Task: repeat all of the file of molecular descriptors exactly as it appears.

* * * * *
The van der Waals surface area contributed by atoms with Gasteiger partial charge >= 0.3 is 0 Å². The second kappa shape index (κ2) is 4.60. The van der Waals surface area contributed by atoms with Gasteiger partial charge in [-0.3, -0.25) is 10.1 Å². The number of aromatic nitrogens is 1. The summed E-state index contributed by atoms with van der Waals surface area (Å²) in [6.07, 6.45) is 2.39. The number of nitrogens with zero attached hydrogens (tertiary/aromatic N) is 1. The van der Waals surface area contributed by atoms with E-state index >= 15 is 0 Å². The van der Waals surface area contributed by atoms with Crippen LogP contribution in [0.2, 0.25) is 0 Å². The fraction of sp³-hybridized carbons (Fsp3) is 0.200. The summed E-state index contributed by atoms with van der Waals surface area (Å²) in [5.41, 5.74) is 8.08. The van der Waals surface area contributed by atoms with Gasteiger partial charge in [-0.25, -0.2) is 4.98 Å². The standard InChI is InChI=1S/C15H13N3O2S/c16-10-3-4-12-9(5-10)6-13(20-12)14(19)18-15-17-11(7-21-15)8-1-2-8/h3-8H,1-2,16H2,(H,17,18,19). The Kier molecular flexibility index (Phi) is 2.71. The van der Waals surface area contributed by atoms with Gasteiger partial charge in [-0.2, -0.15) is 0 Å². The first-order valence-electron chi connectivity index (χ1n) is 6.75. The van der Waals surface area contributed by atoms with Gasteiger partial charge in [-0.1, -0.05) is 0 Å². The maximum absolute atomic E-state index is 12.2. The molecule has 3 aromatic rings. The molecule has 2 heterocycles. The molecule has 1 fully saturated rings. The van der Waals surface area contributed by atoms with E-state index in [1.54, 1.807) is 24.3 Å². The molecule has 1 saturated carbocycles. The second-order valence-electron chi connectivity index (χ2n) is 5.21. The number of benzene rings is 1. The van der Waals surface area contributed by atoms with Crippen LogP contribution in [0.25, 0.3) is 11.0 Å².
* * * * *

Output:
The van der Waals surface area contributed by atoms with Gasteiger partial charge >= 0.3 is 0 Å². The second kappa shape index (κ2) is 4.60. The van der Waals surface area contributed by atoms with Gasteiger partial charge in [-0.3, -0.25) is 10.1 Å². The number of aromatic nitrogens is 1. The summed E-state index contributed by atoms with van der Waals surface area (Å²) in [6.07, 6.45) is 2.39. The number of nitrogens with zero attached hydrogens (tertiary/aromatic N) is 1. The van der Waals surface area contributed by atoms with E-state index >= 15 is 0 Å². The van der Waals surface area contributed by atoms with Crippen LogP contribution in [0.2, 0.25) is 0 Å². The fraction of sp³-hybridized carbons (Fsp3) is 0.200. The summed E-state index contributed by atoms with van der Waals surface area (Å²) in [5.41, 5.74) is 8.08. The van der Waals surface area contributed by atoms with Gasteiger partial charge in [-0.25, -0.2) is 4.98 Å². The standard InChI is InChI=1S/C15H13N3O2S/c16-10-3-4-12-9(5-10)6-13(20-12)14(19)18-15-17-11(7-21-15)8-1-2-8/h3-8H,1-2,16H2,(H,17,18,19). The Kier molecular flexibility index (Phi) is 2.71. The van der Waals surface area contributed by atoms with Gasteiger partial charge in [-0.2, -0.15) is 0 Å². The first-order valence-electron chi connectivity index (χ1n) is 6.75. The van der Waals surface area contributed by atoms with Gasteiger partial charge in [-0.1, -0.05) is 0 Å². The maximum absolute atomic E-state index is 12.2. The molecule has 3 aromatic rings. The molecule has 2 heterocycles. The molecule has 1 fully saturated rings. The van der Waals surface area contributed by atoms with E-state index in [1.54, 1.807) is 24.3 Å². The molecule has 1 saturated carbocycles. The second-order valence-electron chi connectivity index (χ2n) is 5.21. The number of benzene rings is 1. The van der Waals surface area contributed by atoms with Crippen LogP contribution in [0.25, 0.3) is 11.0 Å².